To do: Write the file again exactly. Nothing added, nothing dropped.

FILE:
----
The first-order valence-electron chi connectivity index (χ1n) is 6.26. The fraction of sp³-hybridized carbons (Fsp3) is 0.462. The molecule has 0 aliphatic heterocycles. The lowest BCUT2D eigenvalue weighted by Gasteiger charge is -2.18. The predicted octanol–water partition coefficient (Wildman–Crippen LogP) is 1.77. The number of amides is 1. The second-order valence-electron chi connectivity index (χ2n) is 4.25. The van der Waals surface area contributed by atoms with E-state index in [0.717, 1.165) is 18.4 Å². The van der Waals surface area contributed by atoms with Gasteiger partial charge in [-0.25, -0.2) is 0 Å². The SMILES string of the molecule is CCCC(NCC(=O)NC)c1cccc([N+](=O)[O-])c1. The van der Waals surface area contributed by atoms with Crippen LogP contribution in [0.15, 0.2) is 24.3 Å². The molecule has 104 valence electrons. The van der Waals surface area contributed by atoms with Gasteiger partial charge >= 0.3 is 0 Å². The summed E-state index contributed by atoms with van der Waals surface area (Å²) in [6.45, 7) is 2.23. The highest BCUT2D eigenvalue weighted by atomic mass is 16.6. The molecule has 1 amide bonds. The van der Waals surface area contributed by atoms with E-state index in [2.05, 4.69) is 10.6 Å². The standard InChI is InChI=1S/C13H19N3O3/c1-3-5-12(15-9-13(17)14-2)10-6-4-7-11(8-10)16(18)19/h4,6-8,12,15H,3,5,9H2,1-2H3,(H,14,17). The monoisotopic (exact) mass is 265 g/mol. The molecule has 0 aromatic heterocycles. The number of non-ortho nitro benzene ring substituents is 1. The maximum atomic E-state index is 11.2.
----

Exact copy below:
The first-order valence-electron chi connectivity index (χ1n) is 6.26. The fraction of sp³-hybridized carbons (Fsp3) is 0.462. The molecule has 0 aliphatic heterocycles. The lowest BCUT2D eigenvalue weighted by Gasteiger charge is -2.18. The predicted octanol–water partition coefficient (Wildman–Crippen LogP) is 1.77. The number of amides is 1. The second-order valence-electron chi connectivity index (χ2n) is 4.25. The van der Waals surface area contributed by atoms with E-state index in [0.717, 1.165) is 18.4 Å². The van der Waals surface area contributed by atoms with Gasteiger partial charge in [-0.25, -0.2) is 0 Å². The SMILES string of the molecule is CCCC(NCC(=O)NC)c1cccc([N+](=O)[O-])c1. The van der Waals surface area contributed by atoms with Crippen LogP contribution in [0.15, 0.2) is 24.3 Å². The molecule has 104 valence electrons. The van der Waals surface area contributed by atoms with Gasteiger partial charge >= 0.3 is 0 Å². The summed E-state index contributed by atoms with van der Waals surface area (Å²) in [6.45, 7) is 2.23. The highest BCUT2D eigenvalue weighted by atomic mass is 16.6. The molecule has 1 amide bonds. The van der Waals surface area contributed by atoms with E-state index in [2.05, 4.69) is 10.6 Å². The standard InChI is InChI=1S/C13H19N3O3/c1-3-5-12(15-9-13(17)14-2)10-6-4-7-11(8-10)16(18)19/h4,6-8,12,15H,3,5,9H2,1-2H3,(H,14,17). The monoisotopic (exact) mass is 265 g/mol. The molecule has 0 aromatic heterocycles. The number of non-ortho nitro benzene ring substituents is 1. The maximum atomic E-state index is 11.2.